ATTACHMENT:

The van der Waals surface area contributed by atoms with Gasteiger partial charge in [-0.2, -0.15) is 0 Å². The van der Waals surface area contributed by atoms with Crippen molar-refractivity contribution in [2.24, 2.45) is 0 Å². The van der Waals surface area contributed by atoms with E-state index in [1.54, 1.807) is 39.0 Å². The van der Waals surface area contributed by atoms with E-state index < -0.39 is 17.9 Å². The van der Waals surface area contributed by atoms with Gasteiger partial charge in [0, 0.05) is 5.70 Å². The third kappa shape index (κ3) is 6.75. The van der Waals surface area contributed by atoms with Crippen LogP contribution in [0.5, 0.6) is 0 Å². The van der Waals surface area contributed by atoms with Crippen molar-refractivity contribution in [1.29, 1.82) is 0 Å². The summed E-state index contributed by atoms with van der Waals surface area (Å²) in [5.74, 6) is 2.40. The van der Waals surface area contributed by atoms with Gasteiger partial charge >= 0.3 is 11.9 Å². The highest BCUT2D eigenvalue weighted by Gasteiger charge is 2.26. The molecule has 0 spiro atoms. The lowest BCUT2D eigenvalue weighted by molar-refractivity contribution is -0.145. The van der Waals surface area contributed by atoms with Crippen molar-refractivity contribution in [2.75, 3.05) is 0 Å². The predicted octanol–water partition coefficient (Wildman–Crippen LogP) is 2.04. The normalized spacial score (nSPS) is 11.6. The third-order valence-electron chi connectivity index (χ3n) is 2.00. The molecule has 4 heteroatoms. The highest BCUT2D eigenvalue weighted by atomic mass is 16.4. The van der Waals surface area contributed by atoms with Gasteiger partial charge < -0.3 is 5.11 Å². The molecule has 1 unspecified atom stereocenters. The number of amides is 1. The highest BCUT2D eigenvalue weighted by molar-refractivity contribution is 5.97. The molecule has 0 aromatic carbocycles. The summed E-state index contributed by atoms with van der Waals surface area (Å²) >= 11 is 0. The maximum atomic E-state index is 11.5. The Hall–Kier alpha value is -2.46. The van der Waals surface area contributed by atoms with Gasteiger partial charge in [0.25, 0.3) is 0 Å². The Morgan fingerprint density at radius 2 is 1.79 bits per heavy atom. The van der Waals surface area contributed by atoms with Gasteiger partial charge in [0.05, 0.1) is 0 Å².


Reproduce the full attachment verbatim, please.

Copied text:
The van der Waals surface area contributed by atoms with Gasteiger partial charge in [-0.2, -0.15) is 0 Å². The van der Waals surface area contributed by atoms with Crippen molar-refractivity contribution in [2.24, 2.45) is 0 Å². The van der Waals surface area contributed by atoms with E-state index in [1.54, 1.807) is 39.0 Å². The van der Waals surface area contributed by atoms with E-state index < -0.39 is 17.9 Å². The van der Waals surface area contributed by atoms with Gasteiger partial charge in [0, 0.05) is 5.70 Å². The third kappa shape index (κ3) is 6.75. The van der Waals surface area contributed by atoms with Crippen LogP contribution in [0.5, 0.6) is 0 Å². The van der Waals surface area contributed by atoms with Crippen molar-refractivity contribution in [1.29, 1.82) is 0 Å². The summed E-state index contributed by atoms with van der Waals surface area (Å²) in [5.74, 6) is 2.40. The van der Waals surface area contributed by atoms with Gasteiger partial charge >= 0.3 is 11.9 Å². The highest BCUT2D eigenvalue weighted by Gasteiger charge is 2.26. The molecule has 0 spiro atoms. The lowest BCUT2D eigenvalue weighted by molar-refractivity contribution is -0.145. The van der Waals surface area contributed by atoms with Crippen molar-refractivity contribution in [2.75, 3.05) is 0 Å². The predicted octanol–water partition coefficient (Wildman–Crippen LogP) is 2.04. The normalized spacial score (nSPS) is 11.6. The third-order valence-electron chi connectivity index (χ3n) is 2.00. The molecule has 4 heteroatoms. The highest BCUT2D eigenvalue weighted by atomic mass is 16.4. The van der Waals surface area contributed by atoms with Gasteiger partial charge < -0.3 is 5.11 Å². The molecule has 1 unspecified atom stereocenters. The number of amides is 1. The highest BCUT2D eigenvalue weighted by molar-refractivity contribution is 5.97. The molecule has 0 aromatic carbocycles. The summed E-state index contributed by atoms with van der Waals surface area (Å²) >= 11 is 0. The maximum atomic E-state index is 11.5. The Hall–Kier alpha value is -2.46. The van der Waals surface area contributed by atoms with Gasteiger partial charge in [0.25, 0.3) is 0 Å². The Morgan fingerprint density at radius 2 is 1.79 bits per heavy atom. The van der Waals surface area contributed by atoms with Gasteiger partial charge in [0.05, 0.1) is 0 Å².